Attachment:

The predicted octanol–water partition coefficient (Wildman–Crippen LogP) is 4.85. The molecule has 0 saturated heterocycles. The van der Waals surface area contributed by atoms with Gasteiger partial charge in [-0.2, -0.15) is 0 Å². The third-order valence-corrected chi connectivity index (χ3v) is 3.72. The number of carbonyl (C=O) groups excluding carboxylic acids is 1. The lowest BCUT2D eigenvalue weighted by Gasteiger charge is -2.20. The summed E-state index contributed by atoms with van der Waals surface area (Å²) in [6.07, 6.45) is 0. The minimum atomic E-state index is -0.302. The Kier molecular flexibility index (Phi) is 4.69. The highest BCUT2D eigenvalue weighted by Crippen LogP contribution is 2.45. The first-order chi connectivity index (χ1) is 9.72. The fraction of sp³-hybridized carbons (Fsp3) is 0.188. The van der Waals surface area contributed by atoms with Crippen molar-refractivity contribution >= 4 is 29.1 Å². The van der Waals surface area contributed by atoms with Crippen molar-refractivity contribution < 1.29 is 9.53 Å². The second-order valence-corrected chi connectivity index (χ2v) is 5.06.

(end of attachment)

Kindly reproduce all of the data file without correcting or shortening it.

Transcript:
The predicted octanol–water partition coefficient (Wildman–Crippen LogP) is 4.85. The molecule has 0 saturated heterocycles. The van der Waals surface area contributed by atoms with Gasteiger partial charge in [-0.2, -0.15) is 0 Å². The third-order valence-corrected chi connectivity index (χ3v) is 3.72. The number of carbonyl (C=O) groups excluding carboxylic acids is 1. The lowest BCUT2D eigenvalue weighted by Gasteiger charge is -2.20. The summed E-state index contributed by atoms with van der Waals surface area (Å²) in [6.07, 6.45) is 0. The minimum atomic E-state index is -0.302. The Kier molecular flexibility index (Phi) is 4.69. The highest BCUT2D eigenvalue weighted by Crippen LogP contribution is 2.45. The first-order chi connectivity index (χ1) is 9.72. The fraction of sp³-hybridized carbons (Fsp3) is 0.188. The van der Waals surface area contributed by atoms with Crippen molar-refractivity contribution >= 4 is 29.1 Å². The van der Waals surface area contributed by atoms with Crippen molar-refractivity contribution < 1.29 is 9.53 Å². The second-order valence-corrected chi connectivity index (χ2v) is 5.06.